(NewsNation) — LeBron James questioned a call during a postgame news conference Wednesday, but it had nothing to do with a referee’s whistle.
In the postgame news conference following the Lakers’ 128-109 dismantling of the Portland Trail Blazers in Los Angeles, the Lakers star turned the tables on reporters, asking why he had received no questions about a controversial 1957 photo of Dallas Cowboys owner Jerry Jones, given the media response that followed Brooklyn Net Kyrie Irving’s recent controversy.
In the recently surfaced photo, Jones appears among a group of white teenagers at North Little Rock High School in Arkansas, obstructing the path of six Black students who were attempting to desegregate the school. The image, captured by The Associated Press, focuses on three white students blocking the school’s door, with Jones appearing toward the back of the crowd. The incident took place just weeks before the historic Little Rock Nine walk.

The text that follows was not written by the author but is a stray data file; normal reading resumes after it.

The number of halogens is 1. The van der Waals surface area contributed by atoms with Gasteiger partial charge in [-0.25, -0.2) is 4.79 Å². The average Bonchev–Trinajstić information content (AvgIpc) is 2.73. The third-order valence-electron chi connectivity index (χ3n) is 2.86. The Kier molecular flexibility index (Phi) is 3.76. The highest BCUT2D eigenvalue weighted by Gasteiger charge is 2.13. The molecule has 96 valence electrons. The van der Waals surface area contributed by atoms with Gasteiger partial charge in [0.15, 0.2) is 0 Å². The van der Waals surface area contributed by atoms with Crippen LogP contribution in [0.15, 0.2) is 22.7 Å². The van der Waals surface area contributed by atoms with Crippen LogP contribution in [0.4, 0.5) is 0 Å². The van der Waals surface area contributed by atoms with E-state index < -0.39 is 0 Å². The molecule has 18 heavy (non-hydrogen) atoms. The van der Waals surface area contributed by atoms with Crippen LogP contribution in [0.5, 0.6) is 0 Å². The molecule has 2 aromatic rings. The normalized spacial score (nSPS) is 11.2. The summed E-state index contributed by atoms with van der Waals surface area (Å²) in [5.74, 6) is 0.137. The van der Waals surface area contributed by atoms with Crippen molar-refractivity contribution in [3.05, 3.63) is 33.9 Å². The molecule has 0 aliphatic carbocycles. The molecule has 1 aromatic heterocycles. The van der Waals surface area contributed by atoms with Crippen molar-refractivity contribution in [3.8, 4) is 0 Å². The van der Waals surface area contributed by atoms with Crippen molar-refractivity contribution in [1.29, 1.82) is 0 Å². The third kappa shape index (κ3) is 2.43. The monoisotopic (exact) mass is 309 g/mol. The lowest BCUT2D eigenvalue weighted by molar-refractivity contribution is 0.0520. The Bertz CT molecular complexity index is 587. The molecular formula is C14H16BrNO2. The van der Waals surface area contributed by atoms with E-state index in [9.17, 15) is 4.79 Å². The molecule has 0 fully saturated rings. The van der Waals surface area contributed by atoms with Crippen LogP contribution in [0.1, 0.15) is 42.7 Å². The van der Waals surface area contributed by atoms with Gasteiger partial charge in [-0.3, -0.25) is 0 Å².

After answering questions about the Lakers’ win, James called out reporters for their lack of inquiries regarding the photograph, despite the very different response after his former teammate Kyrie Irving made headlines with a controversial tweet and subsequent comments that drew charges of antisemitism.
“I got one question for you guys before you guys leave,” James said. “I was thinking when I was on my way over here, I was wondering why I haven’t gotten a question from you guys about the Jerry Jones photo. But when the Kyrie thing was going on, you guys were quick to ask us questions about that.”
Irving came under fire in late October for a tweet that linked to a movie called “Hebrews to Negroes: Wake Up Black America.” Irving was accused of promoting antisemitism and was soon suspended from the Brooklyn Nets and dropped by Nike after defending his right to express his beliefs. As controversy continues to swirl around Irving, James took the opportunity to point out that Jones hasn’t received the same treatment.
“When I watched Kyrie talk, and he says, ‘I know who I am, but I want to keep the same energy when we’re talking about my people and the things they’ve been through,’ and that Jerry Jones photo is one of those moments that our people, Black people, have been through in America,” James said. “And I feel like as a Black man, as a Black athlete, someone with power and with a platform, when we do something wrong or something that people don’t agree with, it’s on every single tabloid, every single news coverage. It’s on the bottom ticker. It’s asked about every single day.”